Malaysia frees Altantuya’s murderersBy Asia Sentinel Aug 27, 2013 9:55AM UTC
The tragedy of a brutal killing compounded by courtroom farce, writes Asia Sentinel’s John Bertelsen
Malaysia’s Court of Appeal on Friday overturned an earlier conviction of two of Prime Minister Najib Tun Razak’s former bodyguards on a charge of murdering Mongolian translator Altantuya Shaariibuu in October 2006 in a ruling that was greeted with disbelief and outrage.
The court said the two former elite police offers would go free because Najib’s chief of staff, Musa Safri, was never called to testify in a trial that was widely regarded as a cooked-up sham designed to protect Najib, then defense minister, from being interrogated or having to testify.
The prosecution can appeal the acquittal to the Federal Court, the nation’s highest tribunal. The two were scheduled to be freed on Friday.
The judgment caused predictable anger and derision in Kuala Lumpur, with hundreds of Twitter responses condemning the verdict as a farce. Cynthia Gabriel, director of the human rights NGO Suaram, issued a statement that the “shocking verdict throws open the murder of Altantuya in 2006 and questions now abound as to who killed her. It also throws open the question on how she was killed. How were the C4 explosives (used to blow up her body) obtained? It’s not like C4 can be obtained at 7-Eleven stores,” she said.
The tangled case has transfixed Malaysian high society for nearly seven years, in major part because of the extraordinary efforts by the government and prosecutors to insulate Najib and his wife, Rosmah Mansor, and others from the case. Those efforts included promising a now-dead private detective RM5 million to shut up and get out of the country after he had implicated Najib in the case.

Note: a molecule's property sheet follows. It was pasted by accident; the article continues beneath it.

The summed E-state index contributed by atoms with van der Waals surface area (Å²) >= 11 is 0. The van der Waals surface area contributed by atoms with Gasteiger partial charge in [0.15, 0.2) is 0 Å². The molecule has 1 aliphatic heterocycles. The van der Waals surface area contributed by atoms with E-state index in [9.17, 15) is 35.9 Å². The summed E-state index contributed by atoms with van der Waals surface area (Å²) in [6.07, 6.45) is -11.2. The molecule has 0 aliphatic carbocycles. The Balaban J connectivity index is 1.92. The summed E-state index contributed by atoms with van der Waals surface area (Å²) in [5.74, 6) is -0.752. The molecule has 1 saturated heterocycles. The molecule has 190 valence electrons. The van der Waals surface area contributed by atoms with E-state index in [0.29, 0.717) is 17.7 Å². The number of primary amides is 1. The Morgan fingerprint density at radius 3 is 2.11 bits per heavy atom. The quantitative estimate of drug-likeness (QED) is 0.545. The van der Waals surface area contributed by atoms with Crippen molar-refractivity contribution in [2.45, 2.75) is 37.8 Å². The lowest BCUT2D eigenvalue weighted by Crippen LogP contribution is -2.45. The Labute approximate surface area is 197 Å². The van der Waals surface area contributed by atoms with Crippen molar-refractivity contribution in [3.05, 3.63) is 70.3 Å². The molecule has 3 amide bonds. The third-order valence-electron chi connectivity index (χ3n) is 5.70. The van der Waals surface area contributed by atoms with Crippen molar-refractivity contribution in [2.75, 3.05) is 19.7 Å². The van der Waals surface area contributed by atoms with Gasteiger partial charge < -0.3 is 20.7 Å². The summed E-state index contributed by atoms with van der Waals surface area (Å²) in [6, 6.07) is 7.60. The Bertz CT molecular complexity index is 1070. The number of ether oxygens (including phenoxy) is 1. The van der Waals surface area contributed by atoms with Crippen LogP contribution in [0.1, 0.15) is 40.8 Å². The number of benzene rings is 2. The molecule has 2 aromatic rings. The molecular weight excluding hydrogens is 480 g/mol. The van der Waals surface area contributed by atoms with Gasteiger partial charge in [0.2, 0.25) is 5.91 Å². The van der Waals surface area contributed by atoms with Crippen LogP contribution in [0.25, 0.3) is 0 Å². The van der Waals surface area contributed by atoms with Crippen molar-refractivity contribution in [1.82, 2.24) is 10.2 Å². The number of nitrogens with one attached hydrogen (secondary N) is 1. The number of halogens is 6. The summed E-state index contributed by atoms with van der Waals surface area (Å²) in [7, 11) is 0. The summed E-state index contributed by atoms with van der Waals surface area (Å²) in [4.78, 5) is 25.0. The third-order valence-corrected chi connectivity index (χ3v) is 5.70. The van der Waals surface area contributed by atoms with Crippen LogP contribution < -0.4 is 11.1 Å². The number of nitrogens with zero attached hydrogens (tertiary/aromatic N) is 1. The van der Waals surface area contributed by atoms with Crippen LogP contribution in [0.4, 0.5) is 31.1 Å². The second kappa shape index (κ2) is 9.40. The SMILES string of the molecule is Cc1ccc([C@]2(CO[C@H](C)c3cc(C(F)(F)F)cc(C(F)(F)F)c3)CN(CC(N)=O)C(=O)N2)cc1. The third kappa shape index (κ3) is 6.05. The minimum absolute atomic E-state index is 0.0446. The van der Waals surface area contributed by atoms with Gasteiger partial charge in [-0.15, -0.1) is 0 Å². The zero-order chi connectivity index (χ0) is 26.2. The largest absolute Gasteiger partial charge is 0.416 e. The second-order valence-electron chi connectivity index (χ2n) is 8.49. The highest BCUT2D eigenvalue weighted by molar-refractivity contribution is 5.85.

Altantuya was murdered execution-style on Oct.19, 2006, leaving behind a note confessing that she was attempting to blackmail Abdul Razak Baginda, a security analyst and close friend of then Defense Minister Najib, for US$500,000. Although no reason was given for the blackmail attempt, it was thought to have been in connection with the US$1 billion purchase of submarines from a French-owned defense contractor in which Razak Baginda’s wholly owned company, Perimekar Sdn Bhd, received a ?114 million commission that was characterized in a French investigation as a bribe to be steered to the United Malays National Organization.
Razak Baginda was initially charged along with the two bodyguards but in a highly unusual proceeding was freed without having to put on a defense despite having delivered a sworn statement that he had asked Najib’s office to do something about Altantuya, his jilted girlfriend, who was harassing him. He immediately decamped for the UK and for several years wasn’t seen in Malaysia.
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